“It's awfully cold for March.”
You're making small talk with a friend about the weather. It's March, when the weather usually starts to get warm, but today it's snowing. You make this observation.
It's awfully cold for March.
"Awfully" is an adverb like "very", "really", "slightly", and so on. It can mean two different things:
- When you're talking about something negative, "awfully ___" can mean "a little too ___":
She's awfully close to the edge there. Tell her to come back over this way.
You must be awfully tired. I'll go get the bed ready for you.
- "Awfully ___" can also mean something between "quite ___" and "very ___":
Oh wow. That was awfully nice of him to let you do that.
I'm awfully proud of you, son.
The most common adjectives to use with "awfully" are:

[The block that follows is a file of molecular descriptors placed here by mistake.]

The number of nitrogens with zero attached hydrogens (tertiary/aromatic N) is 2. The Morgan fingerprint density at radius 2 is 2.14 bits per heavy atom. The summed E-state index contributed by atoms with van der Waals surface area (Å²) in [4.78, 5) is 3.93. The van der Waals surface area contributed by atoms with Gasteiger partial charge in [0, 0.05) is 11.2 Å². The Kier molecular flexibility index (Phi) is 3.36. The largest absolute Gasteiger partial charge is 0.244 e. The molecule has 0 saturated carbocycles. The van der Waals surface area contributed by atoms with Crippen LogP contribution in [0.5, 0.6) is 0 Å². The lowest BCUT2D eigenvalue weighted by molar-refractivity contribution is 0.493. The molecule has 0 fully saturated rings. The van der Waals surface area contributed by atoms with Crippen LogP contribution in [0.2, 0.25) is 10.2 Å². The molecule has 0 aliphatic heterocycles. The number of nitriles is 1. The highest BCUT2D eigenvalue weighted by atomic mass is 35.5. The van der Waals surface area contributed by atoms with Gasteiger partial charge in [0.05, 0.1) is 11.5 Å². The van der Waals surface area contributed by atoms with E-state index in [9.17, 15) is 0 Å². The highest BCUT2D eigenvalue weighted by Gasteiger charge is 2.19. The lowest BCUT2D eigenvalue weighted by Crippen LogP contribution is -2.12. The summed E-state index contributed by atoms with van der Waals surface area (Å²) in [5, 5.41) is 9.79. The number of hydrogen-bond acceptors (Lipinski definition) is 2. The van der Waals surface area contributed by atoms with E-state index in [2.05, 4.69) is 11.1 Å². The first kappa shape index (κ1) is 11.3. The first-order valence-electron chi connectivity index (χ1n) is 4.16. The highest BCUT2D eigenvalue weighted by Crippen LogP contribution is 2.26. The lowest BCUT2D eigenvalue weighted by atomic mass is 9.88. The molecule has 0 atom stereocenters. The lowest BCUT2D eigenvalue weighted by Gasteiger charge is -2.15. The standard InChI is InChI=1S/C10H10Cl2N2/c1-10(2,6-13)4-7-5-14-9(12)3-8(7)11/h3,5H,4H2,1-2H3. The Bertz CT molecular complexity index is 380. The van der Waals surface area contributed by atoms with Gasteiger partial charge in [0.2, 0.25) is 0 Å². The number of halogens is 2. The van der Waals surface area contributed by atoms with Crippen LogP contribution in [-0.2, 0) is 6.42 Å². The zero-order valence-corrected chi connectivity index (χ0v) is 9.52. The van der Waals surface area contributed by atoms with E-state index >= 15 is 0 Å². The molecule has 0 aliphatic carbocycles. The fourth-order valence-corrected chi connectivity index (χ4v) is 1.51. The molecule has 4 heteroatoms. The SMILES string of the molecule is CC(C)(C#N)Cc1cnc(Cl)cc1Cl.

- awfully good
- awfully nice
- awfully big
- awfully quiet
- awfully long
When you say that it's "cold for March", it means that the weather is colder than March days usually are.
You can say that something is "___ for ___" whenever you want to compare it to other items in a similar group. For example:
You speak Korean well for an American.
The atmosphere of St. Laurent's is surprisingly down-to-earth for such a traditional French restaurant.